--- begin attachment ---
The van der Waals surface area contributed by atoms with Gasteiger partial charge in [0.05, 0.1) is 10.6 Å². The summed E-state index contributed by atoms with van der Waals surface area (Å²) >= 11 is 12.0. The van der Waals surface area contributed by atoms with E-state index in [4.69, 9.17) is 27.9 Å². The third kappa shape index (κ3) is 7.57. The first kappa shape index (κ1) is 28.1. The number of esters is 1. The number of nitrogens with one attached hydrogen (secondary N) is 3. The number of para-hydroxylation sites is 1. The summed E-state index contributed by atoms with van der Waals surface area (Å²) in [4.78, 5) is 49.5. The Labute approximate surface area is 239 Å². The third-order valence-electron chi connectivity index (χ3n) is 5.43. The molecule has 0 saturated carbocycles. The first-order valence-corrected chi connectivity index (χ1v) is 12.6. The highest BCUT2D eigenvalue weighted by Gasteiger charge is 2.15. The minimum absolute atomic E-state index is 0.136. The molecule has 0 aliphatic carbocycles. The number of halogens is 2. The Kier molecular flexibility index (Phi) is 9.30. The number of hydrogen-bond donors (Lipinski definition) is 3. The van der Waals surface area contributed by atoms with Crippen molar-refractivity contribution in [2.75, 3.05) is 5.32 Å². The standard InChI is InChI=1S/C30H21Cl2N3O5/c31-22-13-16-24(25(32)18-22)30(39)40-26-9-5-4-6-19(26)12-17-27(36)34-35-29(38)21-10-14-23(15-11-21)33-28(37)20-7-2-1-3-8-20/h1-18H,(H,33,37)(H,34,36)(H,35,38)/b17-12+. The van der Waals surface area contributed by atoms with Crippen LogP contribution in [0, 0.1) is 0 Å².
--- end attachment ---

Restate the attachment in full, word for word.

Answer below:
The van der Waals surface area contributed by atoms with Gasteiger partial charge in [0.05, 0.1) is 10.6 Å². The summed E-state index contributed by atoms with van der Waals surface area (Å²) >= 11 is 12.0. The van der Waals surface area contributed by atoms with E-state index in [4.69, 9.17) is 27.9 Å². The third kappa shape index (κ3) is 7.57. The first kappa shape index (κ1) is 28.1. The number of esters is 1. The number of nitrogens with one attached hydrogen (secondary N) is 3. The number of para-hydroxylation sites is 1. The summed E-state index contributed by atoms with van der Waals surface area (Å²) in [4.78, 5) is 49.5. The Labute approximate surface area is 239 Å². The third-order valence-electron chi connectivity index (χ3n) is 5.43. The molecule has 0 saturated carbocycles. The first-order valence-corrected chi connectivity index (χ1v) is 12.6. The highest BCUT2D eigenvalue weighted by Gasteiger charge is 2.15. The minimum absolute atomic E-state index is 0.136. The molecule has 0 aliphatic carbocycles. The number of halogens is 2. The Kier molecular flexibility index (Phi) is 9.30. The number of hydrogen-bond donors (Lipinski definition) is 3. The van der Waals surface area contributed by atoms with Crippen molar-refractivity contribution in [2.75, 3.05) is 5.32 Å². The standard InChI is InChI=1S/C30H21Cl2N3O5/c31-22-13-16-24(25(32)18-22)30(39)40-26-9-5-4-6-19(26)12-17-27(36)34-35-29(38)21-10-14-23(15-11-21)33-28(37)20-7-2-1-3-8-20/h1-18H,(H,33,37)(H,34,36)(H,35,38)/b17-12+. The van der Waals surface area contributed by atoms with Crippen LogP contribution in [0, 0.1) is 0 Å².